During a recent $2-$5 game at the Orange Park Poker Room I had an epiphany: Uncertainty in poker can destroy you. There’s a great deal of uncertainty in poker. The observant player avoids situations in which they create more uncertainty for themselves; the observant players destroy themselves less.
Poker is full of unusual events, or hands … hands that shouldn’t have been played.
In Super System, Doyle Brunson wrote: “In no-limit play you must be very careful you don’t lose all of your chips in an unraised pot.” Of course, sure, I get it…well most of the time.
But I finally really did get it; it’s because of Black Swan event.
A Black Swan event is an event that has three components: It’s anoutlier, as it lies outside the realm of regular expectations, because nothing in the past can convincingly point to its possibility; it carries a possible extreme effect, and in spite of its outlier status, human nature makes us concoct explanations for its occurrenceafterthe fact, making it explainable and predictable, according to Nassim Nicholas Taleb.
To give you a sense of what is meant by Black Swan events, some people have explained that if the Pacific tsunami of December 2004 had been predictable there would have much less destruction; a low-probability event with high consequences.
In poker we’re faced with Black Swan hands.
I observed a hand recently at a $2-$5 game and Brunson’s admonition hit home. The pot was limped preflop and there were three players, each with between $600-$800. The flop came 5-6-8 with two spades.
Hole cards: UTG: 8-8; cutoff: 4-7 offsuit; button 7-9 offsuit.
The UTG and cutoff checked, then the button bet $50. The UTG player raised $90 and got two calls.
Everyone hit the flop; trips, the second-nut straight and the nut straight, but there was a flush draw. Everyone, it seemed, thought they had the best hand, was afraid of the flush draw, and thought about how to extract as much money as possible.
This is a Black Swan hand: low probability and high stakes. As I watched the betting I had no idea what was going on.
The reason not to limp is because of these Black Swan hands. When you limp you don’t know what anyone else has. Each player thought he had the best hand but was concerned about the flush draw.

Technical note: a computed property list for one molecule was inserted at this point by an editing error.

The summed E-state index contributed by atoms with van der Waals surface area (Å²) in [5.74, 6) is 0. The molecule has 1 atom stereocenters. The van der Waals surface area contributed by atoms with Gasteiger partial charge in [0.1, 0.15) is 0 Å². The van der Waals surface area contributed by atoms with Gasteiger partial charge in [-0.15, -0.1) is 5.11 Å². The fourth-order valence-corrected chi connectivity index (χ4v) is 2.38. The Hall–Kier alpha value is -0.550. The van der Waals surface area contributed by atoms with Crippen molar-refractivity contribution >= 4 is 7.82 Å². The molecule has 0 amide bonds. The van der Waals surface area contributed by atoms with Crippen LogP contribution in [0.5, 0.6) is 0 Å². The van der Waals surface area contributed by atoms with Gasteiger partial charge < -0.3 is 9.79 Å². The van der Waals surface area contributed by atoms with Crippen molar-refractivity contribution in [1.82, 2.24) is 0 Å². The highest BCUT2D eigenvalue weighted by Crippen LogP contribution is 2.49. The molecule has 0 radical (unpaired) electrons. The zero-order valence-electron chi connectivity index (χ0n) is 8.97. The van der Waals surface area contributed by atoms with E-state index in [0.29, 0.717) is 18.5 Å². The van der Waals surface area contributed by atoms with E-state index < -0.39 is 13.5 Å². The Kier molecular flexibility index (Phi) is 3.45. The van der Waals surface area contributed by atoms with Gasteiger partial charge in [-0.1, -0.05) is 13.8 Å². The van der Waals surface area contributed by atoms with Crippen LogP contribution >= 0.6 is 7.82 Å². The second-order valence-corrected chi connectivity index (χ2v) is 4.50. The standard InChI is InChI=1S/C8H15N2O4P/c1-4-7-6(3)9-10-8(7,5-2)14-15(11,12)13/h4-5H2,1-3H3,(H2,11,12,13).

The turn was the . UTG checked; cutoff bet $100; button shoved. After some thinking the UTG called and the cutoff folded. The river was the .
Preflop the low probability event of 4-7 and 7-9 was a low-stakes event for each of them. Each limped, hoping to hit and both did. For the 8-8 it’s a high probability event that he had the best hand and the opportunity to make it a high-stakes event by raising. But he chose to allow the others a low-stakes entry. If he had made it a high-stakes scenario there would have been more likelihood of 4-7 and 7-9 folding.
On the flop the stakes raise and the chance of a low probability event happening, the Black Swan, might indicate a low threshold for action. After the fact everyone tried to analyze what happened. But one can’t predict, based upon Black Swan hands. The second nut straight fold is brilliant, in my opinion. Preventing a Black Swan event is possible for 8-8, but it’s not easy to see a set of eights isn’t the best hand there.
Some may say it is a doomed hand, others may have ideas about how to play the hand; I think it’s a useful illustration of a Black Swan hand. I don’t offer advice on playing specific hands, but I do offer alternate ways of looking at human nature. Black Swan hands are low probability events that have disastrous consequences. To simplify: Don’t fall prey to Black Swan hands and watch every hand, even when you fold. Oh, and keep your head in the game.
— Dr. Stephen Bloomfield is a licensed psychologist and avid poker player. His column will give insight on how to achieve peak performance using poker psychology. Email questions for him at firstname.lastname@example.org.